It’s great when a plan actually works.
We bought bikes in order to exercise the dogs down the voies vertes. Our young sprollie, Cézanne, needs to go further than we want (or have time) to walk. But our old boy, Zola, is never going to be able to run alongside as we cycle, so we needed a trailer for him. And getting to the voies vertes meant a bike rack for the car. So began an orgy of spending that included panniers, computers, mirrors and many more accessories besides. Yesterday we finally did the ride we’d intended all along. And everything worked the way it was supposed to.
Thanks to the Thule EuroPower 916 bike carrier (with optional ramp) we can have the car loaded with bikes, panniers, clothing and dogs within about 15 minutes. That’s when we’ve left the bike carrier on the car – otherwise add 5 minutes to attach it (it’s that easy). Currently, we leave the DoggyHut trailer folded up in the back of our Citroen. Once we’ve arrived at the parking spot for the voie verte, it takes about 10 minutes to unfold and rig the trailer. Persuading Zola to get inside adds another 2.1 seconds.
We set off under grey skies, with a chill wind. No matter – even on e-bikes, pedalling soon warms you up. I had a jacket clipped to the rack. The Carradice Carradura pannier (review imminent) contained the toolkit, spare inner tube, Fuji X100, hood for the jacket, pump … well, I won’t list everything – the point is it worked exactly the way I wanted it to. Thanks to the electric assist, towing the DoggyHut with 20kg of Zola inside was effortless. I adjusted my rearview mirror to keep an eye on him. He spent most of the journey sitting up watching the world go by, like a Duke in his Barouche Box.
We chose a familiar section of the Véloscénie bike route – one we’ve walked with the dogs many times. We used to join it much further down, going either east or west as the mood took us. Yesterday we repeated a ride we’d done earlier with Trish on her new e-bike and me on my rusty old Peugeot. Starting a little further east that we used to reach on foot, we took in both of the sections we walked – and then more.
The autumn colours are really coming in. And there’s heavy leaf cover on many sections of the track.
The biggest challenge, though, were the patches thickly carpeted with acorns. It must be a paradise for squirrels, but requires serious concentration when cycling. The wheels tend to skip about on the nuts, which also have a habit of camouflaging twigs. There were sections with chestnuts, too, which are worse.
At length, we came to a section of the voie verte we’d not travelled before. In the mirror I saw Zola perk up and sniff the air. He’s half blind now but there’s nothing wrong with his sense of smell. I’m sure that dogs map the world according to scent and so he knew this was virgin territory.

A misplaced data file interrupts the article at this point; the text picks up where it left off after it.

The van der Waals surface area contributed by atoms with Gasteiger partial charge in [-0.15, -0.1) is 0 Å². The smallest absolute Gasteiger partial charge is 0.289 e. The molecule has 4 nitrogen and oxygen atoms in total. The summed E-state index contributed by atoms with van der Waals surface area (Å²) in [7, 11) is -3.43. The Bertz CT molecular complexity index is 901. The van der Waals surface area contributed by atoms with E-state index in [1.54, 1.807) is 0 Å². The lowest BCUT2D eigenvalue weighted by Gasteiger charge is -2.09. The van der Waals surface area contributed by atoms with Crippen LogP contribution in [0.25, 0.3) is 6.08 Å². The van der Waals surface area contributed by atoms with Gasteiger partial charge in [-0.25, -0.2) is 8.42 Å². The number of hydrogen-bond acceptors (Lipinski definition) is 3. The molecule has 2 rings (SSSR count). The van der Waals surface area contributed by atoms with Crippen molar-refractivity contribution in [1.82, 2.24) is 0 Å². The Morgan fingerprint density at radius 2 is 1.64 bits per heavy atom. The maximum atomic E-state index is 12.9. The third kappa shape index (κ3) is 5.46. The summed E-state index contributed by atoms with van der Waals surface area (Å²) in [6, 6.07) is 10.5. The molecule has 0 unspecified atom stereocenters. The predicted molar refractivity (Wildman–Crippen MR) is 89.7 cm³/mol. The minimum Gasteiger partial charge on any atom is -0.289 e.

This section included one of the neatest station houses we’ve encountered on these routes. Indeed, as we passed, two men were mowing and strimming the grass. Cézanne took one look at the strimmer, thought about barking, then quietly moved on. This was the only point on the 7km stretch we travelled where we had to cross a road.
Not long after, we hit a stretch of the greenway we’d walked before, coming from the other direction.
One of the delights of the voies vertes is the way they tease and entice you with views and pathways leading off. We stopped at a point where an old farm track meets the voie verte. Trish had walked this the last time we were here, and now it was my turn. It felt ancient, worn deep between bocage banks and along the top of a steep slope running down between trees to a stream. Zola ambled along with me while Cézanne belted down the path after invisible rabbits.
We’d done 7km so decided to turn back. The whole time we were cycling, the weather was improving, with the skies clearing and the temperature rising. The low sun brought out the strength of the autumn colours.
We paused at the disused station house that features in our fantasies about opening a tea shop.
By this time, Cézanne had run about 13km – probably more, given that he’d raced up banks and zig-zagged across the path on the trail of scents. But while we rested a moment, he shot into a now-empty maize field.
Corn cobs are his favourite toys and he spent a happy but frantic 10-15 mins trying to find one. There’s simply no wearing out this boy. And in case you can’t see how happy he is in the above shot, here’s a crop.
Trish set off a little quicker than I was expecting. To catch up, I selected assist mode 3 and cranked up the speed. A glimpse in the mirror showed Zola standing up, pushing his head forward out of the DoggyHut’s open front panel, his ears blowing back in the slipstream. He looked a picture of happiness.
We got back to the car having ridden a smidgen over 14km. It’s not much, but I’m having to take things easy to start with.
And it couldn’t have been better. Everything performed in entirely the way we’d imagined – the bikes, the carrier, the trailer and all the accessories. And, for that matter, the dogs, with Zola content in his carriage while Cézanne, the canine mentalist, expending as much energy as he can. Such a perfect day…